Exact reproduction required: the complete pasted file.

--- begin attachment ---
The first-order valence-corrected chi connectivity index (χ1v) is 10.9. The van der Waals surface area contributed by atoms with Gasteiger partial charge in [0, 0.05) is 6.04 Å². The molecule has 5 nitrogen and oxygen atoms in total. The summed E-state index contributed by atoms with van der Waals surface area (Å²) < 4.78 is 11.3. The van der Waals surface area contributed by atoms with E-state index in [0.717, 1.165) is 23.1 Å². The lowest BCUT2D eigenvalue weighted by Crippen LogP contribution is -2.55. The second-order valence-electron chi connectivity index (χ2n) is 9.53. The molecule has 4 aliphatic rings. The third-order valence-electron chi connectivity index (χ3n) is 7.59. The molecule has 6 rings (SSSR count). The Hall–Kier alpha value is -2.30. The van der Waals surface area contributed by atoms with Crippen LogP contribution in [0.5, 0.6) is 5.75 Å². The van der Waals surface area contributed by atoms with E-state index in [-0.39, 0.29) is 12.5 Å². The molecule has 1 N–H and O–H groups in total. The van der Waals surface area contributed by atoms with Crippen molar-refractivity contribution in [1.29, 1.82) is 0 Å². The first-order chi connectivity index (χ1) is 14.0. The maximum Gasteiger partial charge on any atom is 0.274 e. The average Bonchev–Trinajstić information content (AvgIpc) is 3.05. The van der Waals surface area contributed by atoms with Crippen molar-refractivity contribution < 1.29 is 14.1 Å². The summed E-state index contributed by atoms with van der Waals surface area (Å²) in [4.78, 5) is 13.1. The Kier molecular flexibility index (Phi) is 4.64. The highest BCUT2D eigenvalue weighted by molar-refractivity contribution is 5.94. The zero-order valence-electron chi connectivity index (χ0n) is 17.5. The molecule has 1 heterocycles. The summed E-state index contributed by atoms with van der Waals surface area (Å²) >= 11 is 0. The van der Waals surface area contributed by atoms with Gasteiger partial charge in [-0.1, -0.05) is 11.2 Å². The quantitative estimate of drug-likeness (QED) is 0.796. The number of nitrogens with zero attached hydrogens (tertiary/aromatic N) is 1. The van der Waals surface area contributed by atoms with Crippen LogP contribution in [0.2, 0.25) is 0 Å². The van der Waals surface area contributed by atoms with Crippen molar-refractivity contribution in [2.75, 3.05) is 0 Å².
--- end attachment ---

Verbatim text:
The first-order valence-corrected chi connectivity index (χ1v) is 10.9. The van der Waals surface area contributed by atoms with Gasteiger partial charge in [0, 0.05) is 6.04 Å². The molecule has 5 nitrogen and oxygen atoms in total. The summed E-state index contributed by atoms with van der Waals surface area (Å²) < 4.78 is 11.3. The van der Waals surface area contributed by atoms with E-state index in [0.717, 1.165) is 23.1 Å². The lowest BCUT2D eigenvalue weighted by Crippen LogP contribution is -2.55. The second-order valence-electron chi connectivity index (χ2n) is 9.53. The molecule has 4 aliphatic rings. The third-order valence-electron chi connectivity index (χ3n) is 7.59. The molecule has 6 rings (SSSR count). The Hall–Kier alpha value is -2.30. The van der Waals surface area contributed by atoms with Crippen LogP contribution in [0.5, 0.6) is 5.75 Å². The van der Waals surface area contributed by atoms with E-state index in [-0.39, 0.29) is 12.5 Å². The molecule has 1 N–H and O–H groups in total. The van der Waals surface area contributed by atoms with Crippen molar-refractivity contribution in [1.29, 1.82) is 0 Å². The first-order chi connectivity index (χ1) is 14.0. The maximum Gasteiger partial charge on any atom is 0.274 e. The average Bonchev–Trinajstić information content (AvgIpc) is 3.05. The van der Waals surface area contributed by atoms with Crippen molar-refractivity contribution < 1.29 is 14.1 Å². The summed E-state index contributed by atoms with van der Waals surface area (Å²) in [4.78, 5) is 13.1. The Kier molecular flexibility index (Phi) is 4.64. The highest BCUT2D eigenvalue weighted by molar-refractivity contribution is 5.94. The zero-order valence-electron chi connectivity index (χ0n) is 17.5. The molecule has 1 heterocycles. The summed E-state index contributed by atoms with van der Waals surface area (Å²) >= 11 is 0. The van der Waals surface area contributed by atoms with Gasteiger partial charge in [-0.1, -0.05) is 11.2 Å². The quantitative estimate of drug-likeness (QED) is 0.796. The number of nitrogens with zero attached hydrogens (tertiary/aromatic N) is 1. The van der Waals surface area contributed by atoms with Crippen LogP contribution in [0.2, 0.25) is 0 Å². The van der Waals surface area contributed by atoms with Crippen molar-refractivity contribution in [2.75, 3.05) is 0 Å².